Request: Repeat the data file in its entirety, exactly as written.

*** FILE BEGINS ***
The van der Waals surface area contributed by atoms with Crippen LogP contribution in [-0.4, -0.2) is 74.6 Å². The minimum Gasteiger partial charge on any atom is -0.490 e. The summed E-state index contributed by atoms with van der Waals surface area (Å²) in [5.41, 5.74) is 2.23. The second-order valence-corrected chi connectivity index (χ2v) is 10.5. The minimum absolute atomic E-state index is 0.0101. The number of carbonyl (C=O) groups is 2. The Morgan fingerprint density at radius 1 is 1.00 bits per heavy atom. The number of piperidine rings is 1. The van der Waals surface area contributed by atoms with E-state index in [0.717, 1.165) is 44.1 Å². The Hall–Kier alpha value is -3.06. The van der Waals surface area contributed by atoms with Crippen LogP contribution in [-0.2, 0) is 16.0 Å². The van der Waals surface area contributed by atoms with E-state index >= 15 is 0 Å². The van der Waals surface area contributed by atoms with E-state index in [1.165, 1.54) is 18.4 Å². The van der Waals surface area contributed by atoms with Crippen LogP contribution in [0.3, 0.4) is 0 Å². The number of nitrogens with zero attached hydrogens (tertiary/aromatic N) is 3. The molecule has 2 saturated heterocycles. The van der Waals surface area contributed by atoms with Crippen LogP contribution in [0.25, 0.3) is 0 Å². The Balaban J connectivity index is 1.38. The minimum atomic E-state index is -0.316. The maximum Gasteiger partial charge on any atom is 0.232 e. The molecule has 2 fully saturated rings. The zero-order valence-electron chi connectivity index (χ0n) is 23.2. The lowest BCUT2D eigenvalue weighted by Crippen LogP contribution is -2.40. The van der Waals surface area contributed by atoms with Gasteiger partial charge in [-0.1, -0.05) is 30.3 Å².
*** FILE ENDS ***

The van der Waals surface area contributed by atoms with Crippen LogP contribution in [-0.4, -0.2) is 74.6 Å². The minimum Gasteiger partial charge on any atom is -0.490 e. The summed E-state index contributed by atoms with van der Waals surface area (Å²) in [5.41, 5.74) is 2.23. The second-order valence-corrected chi connectivity index (χ2v) is 10.5. The minimum absolute atomic E-state index is 0.0101. The number of carbonyl (C=O) groups is 2. The Morgan fingerprint density at radius 1 is 1.00 bits per heavy atom. The number of piperidine rings is 1. The van der Waals surface area contributed by atoms with E-state index in [0.717, 1.165) is 44.1 Å². The Hall–Kier alpha value is -3.06. The van der Waals surface area contributed by atoms with Crippen LogP contribution in [-0.2, 0) is 16.0 Å². The van der Waals surface area contributed by atoms with E-state index >= 15 is 0 Å². The van der Waals surface area contributed by atoms with E-state index in [1.165, 1.54) is 18.4 Å². The van der Waals surface area contributed by atoms with Crippen LogP contribution in [0.3, 0.4) is 0 Å². The number of nitrogens with zero attached hydrogens (tertiary/aromatic N) is 3. The molecule has 2 saturated heterocycles. The van der Waals surface area contributed by atoms with Crippen LogP contribution in [0.25, 0.3) is 0 Å². The Balaban J connectivity index is 1.38. The minimum atomic E-state index is -0.316. The maximum Gasteiger partial charge on any atom is 0.232 e. The molecule has 2 fully saturated rings. The zero-order valence-electron chi connectivity index (χ0n) is 23.2. The lowest BCUT2D eigenvalue weighted by Crippen LogP contribution is -2.40. The van der Waals surface area contributed by atoms with Gasteiger partial charge in [-0.1, -0.05) is 30.3 Å².